I have a problem with books about food. Not recipe books, although that’s a thing too, books about cooking, flavors, culinary science. I’m fully aware that food writing could easily be subbed in for music in that Frank Zappa quote about how “writing about music is like dancing about architecture,” but I don’t care, I’m here for it. There’s a dozen tweets about how frustrating it is to pull up a recipe and be confronted with three pages of why the author loves the flavors; I’m the miserable bastard those pages are written for. I love it. I love all of it.
I just kinda liked this.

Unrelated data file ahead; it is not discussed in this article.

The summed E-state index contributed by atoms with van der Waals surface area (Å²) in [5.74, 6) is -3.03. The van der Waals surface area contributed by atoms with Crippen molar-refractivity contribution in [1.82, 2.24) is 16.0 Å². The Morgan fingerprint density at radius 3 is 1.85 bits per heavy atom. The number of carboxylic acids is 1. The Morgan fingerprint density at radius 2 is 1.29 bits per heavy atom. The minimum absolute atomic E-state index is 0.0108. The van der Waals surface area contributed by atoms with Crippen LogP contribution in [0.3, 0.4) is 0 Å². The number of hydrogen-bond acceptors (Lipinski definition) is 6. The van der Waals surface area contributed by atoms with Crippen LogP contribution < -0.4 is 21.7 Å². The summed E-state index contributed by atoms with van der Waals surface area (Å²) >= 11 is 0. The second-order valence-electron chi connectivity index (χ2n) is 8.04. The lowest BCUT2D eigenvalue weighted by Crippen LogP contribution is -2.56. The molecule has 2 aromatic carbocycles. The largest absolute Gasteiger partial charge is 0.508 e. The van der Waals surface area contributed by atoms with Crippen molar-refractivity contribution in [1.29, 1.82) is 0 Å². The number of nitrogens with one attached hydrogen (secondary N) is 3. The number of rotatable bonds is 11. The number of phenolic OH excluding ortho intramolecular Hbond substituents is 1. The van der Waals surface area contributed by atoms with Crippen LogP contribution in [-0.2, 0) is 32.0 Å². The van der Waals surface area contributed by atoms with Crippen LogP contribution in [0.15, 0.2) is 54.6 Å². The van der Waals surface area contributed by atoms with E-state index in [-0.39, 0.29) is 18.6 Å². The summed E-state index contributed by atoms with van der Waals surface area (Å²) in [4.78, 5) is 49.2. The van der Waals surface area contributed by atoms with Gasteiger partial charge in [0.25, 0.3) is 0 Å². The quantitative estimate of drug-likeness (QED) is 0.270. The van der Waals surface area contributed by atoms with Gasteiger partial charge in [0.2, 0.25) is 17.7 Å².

The problem with this book is that it’s all about the things surrounding food that contribute to our experience of eating without actually being about the food. And I guess that’s one step too far removed for me to really be into? There were interesting things to be found here, like the sensory elements of food, how you can trick the mind into perceiving different tastes and textures by changing the shape of plates or lighting or music; but a lot of it felt like the kind of nouvelle cuisine nonsense that exists to be mocked. I’m all for molecular gastronomy, but intentionally difficult-to-use utensils and the surrealist movement shenanigans the author writes about here are a bit much. I don’t doubt that the sizzle helps you enjoy the steak. I just need there to be an actual steak there too.